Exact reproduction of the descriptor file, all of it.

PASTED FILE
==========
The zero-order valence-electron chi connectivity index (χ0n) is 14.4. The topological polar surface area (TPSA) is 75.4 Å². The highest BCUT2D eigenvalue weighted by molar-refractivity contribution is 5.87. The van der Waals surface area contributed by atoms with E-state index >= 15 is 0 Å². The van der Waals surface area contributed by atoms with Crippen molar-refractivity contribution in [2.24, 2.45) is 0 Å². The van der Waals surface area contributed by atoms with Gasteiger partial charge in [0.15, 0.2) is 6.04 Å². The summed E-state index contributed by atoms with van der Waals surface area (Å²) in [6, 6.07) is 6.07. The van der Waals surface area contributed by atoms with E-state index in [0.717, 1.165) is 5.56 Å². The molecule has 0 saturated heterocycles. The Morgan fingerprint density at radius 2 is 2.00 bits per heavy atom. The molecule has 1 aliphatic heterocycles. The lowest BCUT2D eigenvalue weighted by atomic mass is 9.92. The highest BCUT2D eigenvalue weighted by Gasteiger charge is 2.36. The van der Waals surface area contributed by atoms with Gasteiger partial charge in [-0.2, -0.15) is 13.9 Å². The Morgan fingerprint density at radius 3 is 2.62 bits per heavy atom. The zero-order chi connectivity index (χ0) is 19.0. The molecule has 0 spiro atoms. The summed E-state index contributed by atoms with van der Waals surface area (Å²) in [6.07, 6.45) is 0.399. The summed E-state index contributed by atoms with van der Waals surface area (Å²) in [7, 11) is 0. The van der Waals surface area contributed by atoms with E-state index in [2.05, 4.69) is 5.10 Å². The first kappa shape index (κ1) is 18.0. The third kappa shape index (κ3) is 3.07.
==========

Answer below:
The zero-order valence-electron chi connectivity index (χ0n) is 14.4. The topological polar surface area (TPSA) is 75.4 Å². The highest BCUT2D eigenvalue weighted by molar-refractivity contribution is 5.87. The van der Waals surface area contributed by atoms with E-state index >= 15 is 0 Å². The van der Waals surface area contributed by atoms with Crippen molar-refractivity contribution in [2.24, 2.45) is 0 Å². The van der Waals surface area contributed by atoms with Gasteiger partial charge in [0.15, 0.2) is 6.04 Å². The summed E-state index contributed by atoms with van der Waals surface area (Å²) in [6, 6.07) is 6.07. The van der Waals surface area contributed by atoms with E-state index in [0.717, 1.165) is 5.56 Å². The molecule has 0 saturated heterocycles. The Morgan fingerprint density at radius 2 is 2.00 bits per heavy atom. The molecule has 1 aliphatic heterocycles. The lowest BCUT2D eigenvalue weighted by atomic mass is 9.92. The highest BCUT2D eigenvalue weighted by Gasteiger charge is 2.36. The van der Waals surface area contributed by atoms with Gasteiger partial charge in [-0.2, -0.15) is 13.9 Å². The Morgan fingerprint density at radius 3 is 2.62 bits per heavy atom. The zero-order chi connectivity index (χ0) is 19.0. The molecule has 0 spiro atoms. The summed E-state index contributed by atoms with van der Waals surface area (Å²) in [6.07, 6.45) is 0.399. The summed E-state index contributed by atoms with van der Waals surface area (Å²) in [7, 11) is 0. The van der Waals surface area contributed by atoms with E-state index in [2.05, 4.69) is 5.10 Å². The first kappa shape index (κ1) is 18.0. The third kappa shape index (κ3) is 3.07.